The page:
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Well, the startled students gave him nothing much, our special correspondent reports, but a Gunnery English teacher could be heard for rows around, ruling in a clear voice. "In spelling," he proclaimed, "I give you F."
THE PURE ICY UNKNOWN
When the famed Slo-Mo-Skun V of Seattle became airborne, flipped end over end and all but killed Driver Lou Fageol in the Gold Cup trials two years ago, speedboat men began to wonder whether propeller-driven hydroplanes were not being pushed to the ultimate fringes of controllable speed. The suspicion deepened when Henry Kaiser's Hawaii Kai shattered into kindling wood at 193 mph last winter. But Detroit's devil-may-care Danny Foster, a hawk-faced, wonderfully articulate ex-fighter pilot, did not share it; Foster has a feel for high-speed boats which amounts to genius, and when he tried Canada's awesome Miss Supertest last spring he began itching to explore the unknown with her.
The oversize (three and a half tons), overpowered (with a 2,500 hp Rolls Royce-Griffon engine), mahogany-hulled Miss Supertest failed in the task for which she was built—to bring the Harmsworth Cup to Canada. She broke a quill shaft before the Gold Cup and did not compete. But hydroplanes must be tuned like fine watches; neither Foster nor Owner Jim Thompson despaired. This month, on Lake Ontario's Bay of Quinte, they babied the big boat to bellowing perfection; in one experimental burst Foster pushed her up to 200 mph. Then they waited. One afternoon last week they got perfect water—miles and miles of surface patterned with delicate one-inch ripples. Foster climbed jubilantly aboard and set off to break the late Stanley Sayres' world record of 178.497 mph set in Slo-Mo-Shun IV in 1952.
He had seven miles of water to run before he reached the buoys marking the measured mile. He built his speed to 175. "I wanted to see what she had. So I laid it to her. She was just alive. We were going so fast just like that I had to back her off. I figure we were going about 220." Had he opened her all the way? Not at all. "I wouldn't even guess how much more she has," he said. He throttled back to 200 and Miss Supertest flashed into the mile with a towering hissing rooster tail of white water flung into the sky behind her. On shore, Owner Thompson watched in awe. "She wasn't hollering or bellowing or roaring—she was just humming—just going like hell. I've never seen anything like it."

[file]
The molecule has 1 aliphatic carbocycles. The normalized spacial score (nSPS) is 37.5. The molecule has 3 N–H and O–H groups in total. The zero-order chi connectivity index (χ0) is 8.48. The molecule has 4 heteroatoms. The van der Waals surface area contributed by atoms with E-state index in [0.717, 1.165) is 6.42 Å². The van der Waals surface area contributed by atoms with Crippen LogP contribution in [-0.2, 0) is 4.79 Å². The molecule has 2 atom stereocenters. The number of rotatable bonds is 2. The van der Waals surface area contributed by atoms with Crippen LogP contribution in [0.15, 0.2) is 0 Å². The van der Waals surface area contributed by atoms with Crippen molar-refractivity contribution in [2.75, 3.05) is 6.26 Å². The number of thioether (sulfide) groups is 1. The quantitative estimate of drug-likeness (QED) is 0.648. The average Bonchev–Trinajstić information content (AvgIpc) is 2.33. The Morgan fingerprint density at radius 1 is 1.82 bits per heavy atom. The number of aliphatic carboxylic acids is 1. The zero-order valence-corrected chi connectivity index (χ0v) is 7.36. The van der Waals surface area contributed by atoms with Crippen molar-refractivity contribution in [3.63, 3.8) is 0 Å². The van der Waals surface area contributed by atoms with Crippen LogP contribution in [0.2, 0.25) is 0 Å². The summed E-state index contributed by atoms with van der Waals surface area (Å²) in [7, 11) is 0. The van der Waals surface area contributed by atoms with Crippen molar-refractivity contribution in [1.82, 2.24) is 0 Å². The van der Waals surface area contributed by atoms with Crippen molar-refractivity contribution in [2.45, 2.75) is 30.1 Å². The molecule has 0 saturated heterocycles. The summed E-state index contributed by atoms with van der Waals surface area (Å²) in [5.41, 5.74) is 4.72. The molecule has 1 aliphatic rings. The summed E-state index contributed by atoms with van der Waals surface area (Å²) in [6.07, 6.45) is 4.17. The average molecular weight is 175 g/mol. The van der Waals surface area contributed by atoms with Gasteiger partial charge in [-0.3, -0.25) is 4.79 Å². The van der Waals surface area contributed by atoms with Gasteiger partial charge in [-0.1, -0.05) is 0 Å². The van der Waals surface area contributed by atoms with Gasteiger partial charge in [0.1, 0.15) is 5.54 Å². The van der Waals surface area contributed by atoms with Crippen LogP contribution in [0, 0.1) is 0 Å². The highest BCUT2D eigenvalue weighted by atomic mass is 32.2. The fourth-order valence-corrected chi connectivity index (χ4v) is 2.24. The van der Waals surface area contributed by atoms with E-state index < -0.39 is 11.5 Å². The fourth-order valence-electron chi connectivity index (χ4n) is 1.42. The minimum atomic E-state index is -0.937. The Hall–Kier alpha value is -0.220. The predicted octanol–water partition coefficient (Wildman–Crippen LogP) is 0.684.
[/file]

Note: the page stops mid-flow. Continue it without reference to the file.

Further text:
Out in the flying boat, Foster sat in a sort of ecstasy. "I didn't have to move the wheel a sixteenth of an inch. I just relaxed and let her go. She never moved up, down or sideways. I felt like we were sliding on a big sheet of ice-just gliding along like we didn't weigh anything. The wind was beating at my clothes and the water was just shooting by. There was a buoy halfway up the course, and it shot past me so fast it looked like a sea gull. But there really wasn't much noise. I just sat there and looked up the lake three or four miles to keep her straight."
Then Foster saw the innocent-looking face of death—a seven-inch wave—apparently left by a cabin cruiser which had passed near the course six minutes before. "All I could do was brace my arms against the wheel, and we hit it. I was afraid we'd lift up and take off the way Fageol did in Slo-Mo V. We didn't. She lifted but she came down on her left sponson. The water sheared off that sponson just like you ran it through a band saw. From then on it was all stop."
In a twinkling the boat jolted from 200 mph to 50. Foster was flung forward so hard that his body bent the spring steering wheel into a lopsided pretzel; his head hit the rim, his goggles cracked, his nose and forehead were cut. The boat, incredibly, "didn't waver an inch." But the record had been snatched away. A run of 20 seconds for the measured mile would have meant an average of 180 miles an hour. Miss Supertest had used up only 17 when she hit the wave and had only 150 yards to go.
"The boat is fantastic," said Foster as he brought her to shore. "I had it robbed right out from under me."